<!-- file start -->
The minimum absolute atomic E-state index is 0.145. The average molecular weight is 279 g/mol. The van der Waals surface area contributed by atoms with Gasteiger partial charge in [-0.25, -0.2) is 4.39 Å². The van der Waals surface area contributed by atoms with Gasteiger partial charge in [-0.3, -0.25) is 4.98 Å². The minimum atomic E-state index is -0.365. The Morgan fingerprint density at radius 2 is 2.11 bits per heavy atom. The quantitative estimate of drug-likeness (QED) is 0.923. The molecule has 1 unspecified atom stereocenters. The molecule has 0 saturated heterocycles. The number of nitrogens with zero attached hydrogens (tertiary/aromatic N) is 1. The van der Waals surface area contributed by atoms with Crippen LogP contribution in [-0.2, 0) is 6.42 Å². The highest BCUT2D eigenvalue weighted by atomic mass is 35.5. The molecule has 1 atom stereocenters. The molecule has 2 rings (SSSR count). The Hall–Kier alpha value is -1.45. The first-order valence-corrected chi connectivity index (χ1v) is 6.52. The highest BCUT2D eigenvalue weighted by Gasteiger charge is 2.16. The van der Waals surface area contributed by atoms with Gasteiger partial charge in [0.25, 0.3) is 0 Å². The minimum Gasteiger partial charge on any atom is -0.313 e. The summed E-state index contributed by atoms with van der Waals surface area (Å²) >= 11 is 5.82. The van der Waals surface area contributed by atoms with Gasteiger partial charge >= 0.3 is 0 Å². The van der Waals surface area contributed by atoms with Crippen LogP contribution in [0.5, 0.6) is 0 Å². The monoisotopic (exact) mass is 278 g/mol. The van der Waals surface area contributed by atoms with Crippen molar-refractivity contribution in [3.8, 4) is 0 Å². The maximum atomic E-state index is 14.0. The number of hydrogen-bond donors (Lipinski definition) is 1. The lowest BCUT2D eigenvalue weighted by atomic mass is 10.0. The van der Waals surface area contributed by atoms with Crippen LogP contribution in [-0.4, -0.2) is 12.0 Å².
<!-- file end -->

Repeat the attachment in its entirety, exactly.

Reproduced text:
The minimum absolute atomic E-state index is 0.145. The average molecular weight is 279 g/mol. The van der Waals surface area contributed by atoms with Gasteiger partial charge in [-0.25, -0.2) is 4.39 Å². The van der Waals surface area contributed by atoms with Gasteiger partial charge in [-0.3, -0.25) is 4.98 Å². The minimum atomic E-state index is -0.365. The Morgan fingerprint density at radius 2 is 2.11 bits per heavy atom. The quantitative estimate of drug-likeness (QED) is 0.923. The molecule has 1 unspecified atom stereocenters. The molecule has 0 saturated heterocycles. The number of nitrogens with zero attached hydrogens (tertiary/aromatic N) is 1. The van der Waals surface area contributed by atoms with Crippen LogP contribution in [-0.2, 0) is 6.42 Å². The highest BCUT2D eigenvalue weighted by atomic mass is 35.5. The molecule has 1 atom stereocenters. The molecule has 2 rings (SSSR count). The Hall–Kier alpha value is -1.45. The first-order valence-corrected chi connectivity index (χ1v) is 6.52. The highest BCUT2D eigenvalue weighted by Gasteiger charge is 2.16. The van der Waals surface area contributed by atoms with Gasteiger partial charge in [0.25, 0.3) is 0 Å². The minimum Gasteiger partial charge on any atom is -0.313 e. The summed E-state index contributed by atoms with van der Waals surface area (Å²) >= 11 is 5.82. The van der Waals surface area contributed by atoms with Gasteiger partial charge >= 0.3 is 0 Å². The van der Waals surface area contributed by atoms with Crippen LogP contribution in [0.5, 0.6) is 0 Å². The monoisotopic (exact) mass is 278 g/mol. The van der Waals surface area contributed by atoms with Crippen molar-refractivity contribution in [3.8, 4) is 0 Å². The maximum atomic E-state index is 14.0. The number of hydrogen-bond donors (Lipinski definition) is 1. The lowest BCUT2D eigenvalue weighted by atomic mass is 10.0. The van der Waals surface area contributed by atoms with Crippen LogP contribution in [-0.4, -0.2) is 12.0 Å².